In improvised remarks after reciting the Angelus, the pope recalled that July 12 is Sea Sunday, when the worldwide Church prays for seafarers. 

    “And the sea carries me a little farther away in my thoughts: to Istanbul. I think of Hagia Sophia, and I am very saddened,” he said, according to an unofficial translation provided by the Holy See Press Office.

    The pope appeared to be referring to Turkish president Recep Tayyip Erdoğan’s decision to sign a decree July 10 turning the sixth-century edifice into an Islamic place of worship.

    The presidential decree was signed within hours of a court ruling Friday, which declared unlawful an 80-year-old government decree which converted the building from a mosque into a museum.

    The pope’s comments followed the publication of articles in the Orthodox Christian media asking why the Vatican had not commented on the decision. 

    Ecumenical Patriarch Bartholomew of Constantinople, the spiritual leader of Eastern Orthodox Christians, has said that the building’s prior status as a museum made it “the symbolic place of encounter, dialogue, solidarity and mutual understanding between Christianity and Islam.”

    In a June 30 homily, he said that Hagia Sophia, a UNESCO World Heritage site, belongs “belongs not only to those who own it at the moment, but to all humanity.”

  8. Jackson, Miss., Jul 12, 2020 / 03:53 am (CNA).- This Sunday, a Catholic priest will embark on a 320-mile, 5-day bike ride to recruit young men and women for the Church.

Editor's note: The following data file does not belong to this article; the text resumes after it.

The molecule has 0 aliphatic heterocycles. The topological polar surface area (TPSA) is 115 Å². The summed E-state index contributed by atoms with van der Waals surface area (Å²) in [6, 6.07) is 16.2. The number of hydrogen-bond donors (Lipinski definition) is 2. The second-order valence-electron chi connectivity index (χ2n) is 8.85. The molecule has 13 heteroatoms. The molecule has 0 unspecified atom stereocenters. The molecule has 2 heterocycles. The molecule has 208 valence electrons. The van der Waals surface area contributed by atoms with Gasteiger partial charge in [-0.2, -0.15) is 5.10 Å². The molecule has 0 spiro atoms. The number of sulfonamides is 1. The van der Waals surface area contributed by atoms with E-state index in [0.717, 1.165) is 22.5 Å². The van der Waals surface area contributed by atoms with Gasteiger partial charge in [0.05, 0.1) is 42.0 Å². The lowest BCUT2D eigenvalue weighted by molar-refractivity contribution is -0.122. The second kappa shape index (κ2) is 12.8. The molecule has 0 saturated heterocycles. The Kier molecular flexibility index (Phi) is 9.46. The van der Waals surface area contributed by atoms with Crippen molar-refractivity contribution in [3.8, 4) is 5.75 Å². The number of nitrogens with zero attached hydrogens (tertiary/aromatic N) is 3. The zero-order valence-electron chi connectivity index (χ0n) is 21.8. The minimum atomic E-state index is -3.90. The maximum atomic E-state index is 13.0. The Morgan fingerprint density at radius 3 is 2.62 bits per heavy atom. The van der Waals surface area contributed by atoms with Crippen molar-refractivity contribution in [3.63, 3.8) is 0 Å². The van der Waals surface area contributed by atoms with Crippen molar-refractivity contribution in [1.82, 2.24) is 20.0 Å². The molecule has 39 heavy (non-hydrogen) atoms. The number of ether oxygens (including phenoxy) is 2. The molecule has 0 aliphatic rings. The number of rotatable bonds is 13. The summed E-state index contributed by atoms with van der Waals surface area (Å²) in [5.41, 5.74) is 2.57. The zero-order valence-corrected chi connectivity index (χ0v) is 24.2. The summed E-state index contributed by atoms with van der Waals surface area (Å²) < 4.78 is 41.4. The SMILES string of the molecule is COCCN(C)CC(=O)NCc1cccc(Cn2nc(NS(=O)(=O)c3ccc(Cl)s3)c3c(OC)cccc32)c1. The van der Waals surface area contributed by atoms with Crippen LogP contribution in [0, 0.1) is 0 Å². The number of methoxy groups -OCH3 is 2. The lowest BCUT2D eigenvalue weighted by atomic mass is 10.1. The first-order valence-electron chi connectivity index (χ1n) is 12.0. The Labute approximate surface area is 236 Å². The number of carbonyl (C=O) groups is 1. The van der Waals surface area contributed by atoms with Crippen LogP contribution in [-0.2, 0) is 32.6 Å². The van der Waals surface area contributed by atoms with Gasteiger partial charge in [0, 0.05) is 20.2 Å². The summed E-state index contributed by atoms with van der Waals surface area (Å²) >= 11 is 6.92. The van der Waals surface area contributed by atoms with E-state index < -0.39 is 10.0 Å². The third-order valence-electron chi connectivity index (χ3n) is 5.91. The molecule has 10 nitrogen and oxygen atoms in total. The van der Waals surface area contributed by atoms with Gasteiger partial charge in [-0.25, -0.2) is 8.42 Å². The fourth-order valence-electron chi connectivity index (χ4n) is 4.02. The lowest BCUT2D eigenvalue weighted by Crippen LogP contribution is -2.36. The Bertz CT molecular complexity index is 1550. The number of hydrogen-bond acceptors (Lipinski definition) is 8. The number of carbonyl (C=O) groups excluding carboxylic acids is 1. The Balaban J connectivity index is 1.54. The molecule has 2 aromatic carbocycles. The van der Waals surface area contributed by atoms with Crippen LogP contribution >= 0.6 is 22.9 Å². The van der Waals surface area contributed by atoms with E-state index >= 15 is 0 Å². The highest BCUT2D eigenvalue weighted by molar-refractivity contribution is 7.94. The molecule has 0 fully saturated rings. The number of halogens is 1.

Father Nick Adam had to be creative when he was assigned to be the director of vocations for the Diocese of Jackson, Mississippi, in the midst of a global pandemic.

    “How do I reach people? How do I reach people?” Fr. Adam recalled repeatedly asking himself while the shelter-in-place order was in effect.

    Since he had evenings free, he began riding his bike on the Natchez Trace Parkway. He soon realized that the parkway, which connects the entirety of his diocese, could be the perfect solution.

    “It checks a lot of boxes. It allows me to connect with a wide variety of people (and) allows me to have a presence on Facebook and Instagram,” Adam told CNA. He is planning to document his trip on social media, allowing anyone to follow along with his journey.

    As a former sports and news anchor, Adam has a gift for communication.

    “Media and connecting with people in creative ways has always been part of my call,” he said. “I need to embrace those gifts for communication that [God] gave me.”

    The priest admitted that bike riding does not come as naturally to him.

    “People have looked at me like I’m crazy sometimes, especially because I’m not in the best shape of my life, but I have been training,” he said.

    Still, Adam says that the fact that the ride will be a challenge is integral to his mission.